Text: Greg Johnson
The Golf Association of Michigan, or GAM, has launched a 10-part series celebrating its 100th year of service and this week the association is featuring the historic Belvedere Golf Club in Charlevoix, Michigan.
Belvedere Golf Club, which is one of the oldest golf courses in northern Michigan and has welcomed public play for several years, is chronicled in the third edition of a series spanning about a 10-week period.
The Belvedere story represents the 1940 through 1949 decade of GAM history for it hosted the Michigan Amateur Championship four times in the six years it was presented in the decade. World War II caused suspension of the state championship for four years.
The story takes readers back to the days of Big Band music and all-you-can-eat shrimp at the Argonne Supper Club, which is currently under new ownership and being completed renovated.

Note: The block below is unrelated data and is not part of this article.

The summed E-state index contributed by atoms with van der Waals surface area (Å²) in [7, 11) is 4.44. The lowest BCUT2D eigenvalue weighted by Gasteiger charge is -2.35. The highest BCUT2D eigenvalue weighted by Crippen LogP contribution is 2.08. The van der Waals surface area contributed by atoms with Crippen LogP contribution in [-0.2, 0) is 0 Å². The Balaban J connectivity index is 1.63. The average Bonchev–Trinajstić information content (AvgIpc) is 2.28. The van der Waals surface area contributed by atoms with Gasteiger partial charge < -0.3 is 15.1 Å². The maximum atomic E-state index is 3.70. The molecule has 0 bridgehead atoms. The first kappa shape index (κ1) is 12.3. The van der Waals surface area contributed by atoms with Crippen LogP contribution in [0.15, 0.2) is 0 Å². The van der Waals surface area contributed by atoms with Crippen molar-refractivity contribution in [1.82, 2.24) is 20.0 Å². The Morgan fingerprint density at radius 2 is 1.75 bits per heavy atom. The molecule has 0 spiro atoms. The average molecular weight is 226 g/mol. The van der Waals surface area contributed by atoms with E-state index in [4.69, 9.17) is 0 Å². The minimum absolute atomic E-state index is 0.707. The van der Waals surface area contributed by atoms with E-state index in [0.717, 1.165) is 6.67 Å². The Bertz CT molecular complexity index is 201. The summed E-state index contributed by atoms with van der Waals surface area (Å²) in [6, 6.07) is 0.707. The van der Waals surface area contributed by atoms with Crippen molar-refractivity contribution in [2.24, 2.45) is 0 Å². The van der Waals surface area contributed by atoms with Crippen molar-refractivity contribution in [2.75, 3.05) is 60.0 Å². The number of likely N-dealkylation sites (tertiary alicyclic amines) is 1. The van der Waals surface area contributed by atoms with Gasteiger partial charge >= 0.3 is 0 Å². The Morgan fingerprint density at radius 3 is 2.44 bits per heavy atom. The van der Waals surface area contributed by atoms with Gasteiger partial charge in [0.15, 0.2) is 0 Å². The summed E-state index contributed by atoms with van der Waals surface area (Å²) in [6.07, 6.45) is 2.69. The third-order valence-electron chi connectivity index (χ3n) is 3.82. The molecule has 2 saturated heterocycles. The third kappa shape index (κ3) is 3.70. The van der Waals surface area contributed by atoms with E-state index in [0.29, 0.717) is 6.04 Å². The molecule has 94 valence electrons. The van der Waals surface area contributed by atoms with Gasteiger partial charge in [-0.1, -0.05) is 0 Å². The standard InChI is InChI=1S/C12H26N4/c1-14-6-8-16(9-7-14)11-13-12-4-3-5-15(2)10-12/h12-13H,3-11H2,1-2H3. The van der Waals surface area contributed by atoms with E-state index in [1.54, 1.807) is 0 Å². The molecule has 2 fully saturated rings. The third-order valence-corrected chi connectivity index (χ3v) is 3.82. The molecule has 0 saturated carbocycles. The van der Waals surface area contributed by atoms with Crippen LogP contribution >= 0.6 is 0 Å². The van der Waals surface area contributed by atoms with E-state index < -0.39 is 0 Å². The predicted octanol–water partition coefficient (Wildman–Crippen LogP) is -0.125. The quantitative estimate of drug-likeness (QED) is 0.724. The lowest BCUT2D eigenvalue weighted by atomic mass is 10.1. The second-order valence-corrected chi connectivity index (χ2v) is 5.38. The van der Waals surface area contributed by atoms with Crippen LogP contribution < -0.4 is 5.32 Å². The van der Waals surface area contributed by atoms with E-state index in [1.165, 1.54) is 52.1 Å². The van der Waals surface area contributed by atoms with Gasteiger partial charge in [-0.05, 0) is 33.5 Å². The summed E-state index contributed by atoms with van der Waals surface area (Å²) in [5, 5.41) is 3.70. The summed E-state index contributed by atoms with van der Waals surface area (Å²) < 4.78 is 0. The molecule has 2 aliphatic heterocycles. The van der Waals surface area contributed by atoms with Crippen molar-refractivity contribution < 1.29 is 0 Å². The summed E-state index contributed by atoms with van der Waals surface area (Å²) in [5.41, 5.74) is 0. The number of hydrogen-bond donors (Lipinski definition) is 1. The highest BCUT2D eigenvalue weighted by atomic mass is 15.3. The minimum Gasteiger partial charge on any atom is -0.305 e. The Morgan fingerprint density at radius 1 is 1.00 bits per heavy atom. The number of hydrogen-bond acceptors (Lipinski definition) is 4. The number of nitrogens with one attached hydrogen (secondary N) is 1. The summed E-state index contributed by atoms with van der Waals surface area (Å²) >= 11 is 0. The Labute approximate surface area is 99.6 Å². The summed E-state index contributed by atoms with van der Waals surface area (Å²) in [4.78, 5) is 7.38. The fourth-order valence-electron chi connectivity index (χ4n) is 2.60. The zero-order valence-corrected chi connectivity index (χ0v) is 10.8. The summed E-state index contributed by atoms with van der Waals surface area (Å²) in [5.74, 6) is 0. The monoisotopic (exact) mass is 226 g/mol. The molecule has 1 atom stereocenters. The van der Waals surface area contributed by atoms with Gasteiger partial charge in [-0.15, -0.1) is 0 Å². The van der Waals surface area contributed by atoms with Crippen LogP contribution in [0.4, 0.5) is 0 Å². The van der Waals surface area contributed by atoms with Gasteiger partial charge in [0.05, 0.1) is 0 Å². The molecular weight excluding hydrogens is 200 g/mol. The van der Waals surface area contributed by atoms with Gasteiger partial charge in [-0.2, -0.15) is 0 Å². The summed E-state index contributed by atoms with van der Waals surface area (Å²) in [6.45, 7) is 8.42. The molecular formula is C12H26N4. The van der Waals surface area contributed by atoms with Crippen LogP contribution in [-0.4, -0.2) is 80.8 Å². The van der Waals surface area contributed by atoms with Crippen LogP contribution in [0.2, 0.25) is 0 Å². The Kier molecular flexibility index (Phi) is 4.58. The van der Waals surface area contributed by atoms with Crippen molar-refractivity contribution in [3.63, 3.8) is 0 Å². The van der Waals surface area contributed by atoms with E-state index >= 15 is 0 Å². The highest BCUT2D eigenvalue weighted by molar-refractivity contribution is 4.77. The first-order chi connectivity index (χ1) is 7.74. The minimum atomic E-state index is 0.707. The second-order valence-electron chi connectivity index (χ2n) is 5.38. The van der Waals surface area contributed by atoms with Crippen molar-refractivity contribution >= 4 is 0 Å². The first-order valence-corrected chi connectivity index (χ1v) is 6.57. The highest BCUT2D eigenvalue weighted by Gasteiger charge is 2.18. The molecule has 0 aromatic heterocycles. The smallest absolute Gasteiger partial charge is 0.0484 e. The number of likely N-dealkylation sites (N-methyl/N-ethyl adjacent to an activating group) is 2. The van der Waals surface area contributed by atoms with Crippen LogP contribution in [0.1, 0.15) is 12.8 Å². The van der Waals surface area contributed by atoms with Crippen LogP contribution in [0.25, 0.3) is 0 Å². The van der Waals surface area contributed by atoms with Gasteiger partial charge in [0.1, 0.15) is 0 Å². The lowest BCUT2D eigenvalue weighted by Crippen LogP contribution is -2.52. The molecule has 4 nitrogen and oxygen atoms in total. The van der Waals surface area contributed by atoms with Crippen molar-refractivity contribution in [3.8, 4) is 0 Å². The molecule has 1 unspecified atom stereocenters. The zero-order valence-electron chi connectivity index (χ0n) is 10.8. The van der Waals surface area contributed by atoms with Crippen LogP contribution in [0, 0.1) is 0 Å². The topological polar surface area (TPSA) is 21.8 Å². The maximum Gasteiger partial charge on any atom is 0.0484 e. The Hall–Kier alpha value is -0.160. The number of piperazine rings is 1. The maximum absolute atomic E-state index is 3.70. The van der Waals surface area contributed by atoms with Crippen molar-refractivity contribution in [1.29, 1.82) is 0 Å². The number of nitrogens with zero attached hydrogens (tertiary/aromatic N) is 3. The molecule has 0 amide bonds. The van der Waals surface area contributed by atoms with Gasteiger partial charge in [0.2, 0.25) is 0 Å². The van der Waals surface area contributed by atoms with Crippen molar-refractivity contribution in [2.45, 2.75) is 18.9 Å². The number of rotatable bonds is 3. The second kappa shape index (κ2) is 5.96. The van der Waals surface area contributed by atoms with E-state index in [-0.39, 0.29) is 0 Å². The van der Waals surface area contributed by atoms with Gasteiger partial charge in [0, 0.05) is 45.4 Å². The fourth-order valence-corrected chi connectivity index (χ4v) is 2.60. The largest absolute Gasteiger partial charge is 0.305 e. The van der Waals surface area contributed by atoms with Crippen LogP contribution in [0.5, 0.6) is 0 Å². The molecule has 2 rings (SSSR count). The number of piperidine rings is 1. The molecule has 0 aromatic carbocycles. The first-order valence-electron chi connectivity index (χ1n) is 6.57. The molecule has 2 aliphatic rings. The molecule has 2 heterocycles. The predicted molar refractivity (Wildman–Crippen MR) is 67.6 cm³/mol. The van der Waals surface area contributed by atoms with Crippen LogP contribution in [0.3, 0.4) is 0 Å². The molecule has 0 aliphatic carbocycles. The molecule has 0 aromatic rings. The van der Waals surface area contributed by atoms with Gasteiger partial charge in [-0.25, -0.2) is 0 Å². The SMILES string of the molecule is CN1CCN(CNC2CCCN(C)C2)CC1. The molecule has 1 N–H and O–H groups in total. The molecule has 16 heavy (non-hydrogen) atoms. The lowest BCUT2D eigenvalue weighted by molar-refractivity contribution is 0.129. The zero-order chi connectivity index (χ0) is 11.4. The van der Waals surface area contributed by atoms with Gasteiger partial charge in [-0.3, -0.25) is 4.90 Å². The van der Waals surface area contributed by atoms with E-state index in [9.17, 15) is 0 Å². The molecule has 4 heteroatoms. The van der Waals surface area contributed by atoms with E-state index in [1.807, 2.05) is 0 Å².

“Charlevoix hasn’t changed all that much from 1940,” stated Dennis “Marty” Joy, the head golf professional at Belvedere, in the piece.
Joy is also the Belvedere Golf Club historian and is writing a book on the golf club’s history that will be published in time for the club’s 100th anniversary in 2025.
“The population is about the same,” Joy stated. “Tourists still come for the same reasons, only not by train. It switched to cars by the 1960s, and many of Belvedere’s members get to northern Michigan by planes today. Those members, for the most part, still come from other states.”
The Belvedere course was designed by famed architect William Watson and opened in 1925. Membership remains similar to today, populated by summer visitors from southern states and big cities such as St. Louis, Memphis, Nashville, and Cincinnati.
Watson designed a big, strong golf course, especially by the standards of the era. It played to an unheard of 6,500 yards with just one tee pad on 17 of the 18 holes. Today it plays to 6,900 yards following recent renovations based on the original drawings of Watson.